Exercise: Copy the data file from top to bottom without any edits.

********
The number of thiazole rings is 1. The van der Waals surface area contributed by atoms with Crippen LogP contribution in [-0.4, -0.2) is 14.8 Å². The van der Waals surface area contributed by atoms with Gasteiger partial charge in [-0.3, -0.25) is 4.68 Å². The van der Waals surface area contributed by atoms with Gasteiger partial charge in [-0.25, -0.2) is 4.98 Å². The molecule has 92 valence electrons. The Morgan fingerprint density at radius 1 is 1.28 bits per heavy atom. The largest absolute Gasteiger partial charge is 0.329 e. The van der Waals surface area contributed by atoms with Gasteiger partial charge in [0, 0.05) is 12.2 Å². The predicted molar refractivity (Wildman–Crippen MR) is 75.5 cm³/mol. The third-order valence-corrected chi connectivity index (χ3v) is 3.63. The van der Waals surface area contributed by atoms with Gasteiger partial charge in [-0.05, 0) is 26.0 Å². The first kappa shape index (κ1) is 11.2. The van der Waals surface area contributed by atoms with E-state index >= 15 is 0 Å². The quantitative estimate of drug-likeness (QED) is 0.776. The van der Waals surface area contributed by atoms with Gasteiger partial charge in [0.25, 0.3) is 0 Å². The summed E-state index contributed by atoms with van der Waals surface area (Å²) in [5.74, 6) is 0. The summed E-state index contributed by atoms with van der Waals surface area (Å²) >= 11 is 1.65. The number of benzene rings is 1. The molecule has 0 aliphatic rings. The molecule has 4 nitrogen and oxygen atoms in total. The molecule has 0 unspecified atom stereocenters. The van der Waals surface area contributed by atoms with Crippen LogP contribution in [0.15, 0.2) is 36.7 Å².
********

The number of thiazole rings is 1. The van der Waals surface area contributed by atoms with Crippen LogP contribution in [-0.4, -0.2) is 14.8 Å². The van der Waals surface area contributed by atoms with Gasteiger partial charge in [-0.3, -0.25) is 4.68 Å². The van der Waals surface area contributed by atoms with Gasteiger partial charge in [-0.25, -0.2) is 4.98 Å². The molecule has 92 valence electrons. The Morgan fingerprint density at radius 1 is 1.28 bits per heavy atom. The largest absolute Gasteiger partial charge is 0.329 e. The van der Waals surface area contributed by atoms with Gasteiger partial charge in [0, 0.05) is 12.2 Å². The predicted molar refractivity (Wildman–Crippen MR) is 75.5 cm³/mol. The third-order valence-corrected chi connectivity index (χ3v) is 3.63. The van der Waals surface area contributed by atoms with Gasteiger partial charge in [-0.05, 0) is 26.0 Å². The first kappa shape index (κ1) is 11.2. The van der Waals surface area contributed by atoms with E-state index >= 15 is 0 Å². The quantitative estimate of drug-likeness (QED) is 0.776. The van der Waals surface area contributed by atoms with Gasteiger partial charge in [0.25, 0.3) is 0 Å². The summed E-state index contributed by atoms with van der Waals surface area (Å²) in [5.74, 6) is 0. The summed E-state index contributed by atoms with van der Waals surface area (Å²) >= 11 is 1.65. The number of benzene rings is 1. The molecule has 0 aliphatic rings. The molecule has 4 nitrogen and oxygen atoms in total. The molecule has 0 unspecified atom stereocenters. The van der Waals surface area contributed by atoms with Crippen LogP contribution in [0.15, 0.2) is 36.7 Å².